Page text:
During a client meeting last week, one of the team members commented that my girls must be well-behaved because they never hear them in the background. I laughed and said, “No, it’s just my strategic use of the mute button.” I have a middle schooler and a kindergartner. They’ve grown up hearing me say, “Mommy has a meeting.” The only difference with the pandemic is that they hear it more often because they’re at home a lot. They’re excited because now THEY get to say they have meetings as well. Work-life balance has been top of mind as a business owner. 2020 has shined a light on it for others in a different way.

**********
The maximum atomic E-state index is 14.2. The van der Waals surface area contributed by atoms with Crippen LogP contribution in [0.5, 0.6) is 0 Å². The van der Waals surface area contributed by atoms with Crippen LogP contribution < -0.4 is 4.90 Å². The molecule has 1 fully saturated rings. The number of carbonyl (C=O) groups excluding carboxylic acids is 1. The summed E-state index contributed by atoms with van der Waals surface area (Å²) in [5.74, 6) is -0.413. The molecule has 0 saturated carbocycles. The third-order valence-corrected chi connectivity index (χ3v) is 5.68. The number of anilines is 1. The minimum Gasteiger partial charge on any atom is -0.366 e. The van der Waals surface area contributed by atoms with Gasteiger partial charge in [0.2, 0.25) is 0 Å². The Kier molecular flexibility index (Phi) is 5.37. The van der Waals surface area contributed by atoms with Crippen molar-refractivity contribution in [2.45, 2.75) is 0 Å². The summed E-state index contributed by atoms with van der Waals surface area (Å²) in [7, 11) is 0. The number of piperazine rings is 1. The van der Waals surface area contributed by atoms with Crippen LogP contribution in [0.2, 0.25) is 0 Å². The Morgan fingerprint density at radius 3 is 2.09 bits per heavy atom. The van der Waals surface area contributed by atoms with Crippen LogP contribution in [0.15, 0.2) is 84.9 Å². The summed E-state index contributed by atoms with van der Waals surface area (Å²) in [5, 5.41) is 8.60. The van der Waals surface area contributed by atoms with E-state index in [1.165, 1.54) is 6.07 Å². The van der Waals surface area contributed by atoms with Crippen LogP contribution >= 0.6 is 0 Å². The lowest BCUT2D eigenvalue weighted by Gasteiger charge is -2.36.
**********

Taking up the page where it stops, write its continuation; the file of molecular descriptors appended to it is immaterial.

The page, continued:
I can remember when my oldest was a baby. I knew that I was career-oriented and didn’t want to quit working to be a full-time, stay-at-home mom. So, the work-life balance challenge began. Looking back on old pictures, it was rare not to see my laptop in the frame, even if we were chilling on the couch or in the bed in the evenings or on weekends. I had the mindset of always having to hustle no matter the time of day or night.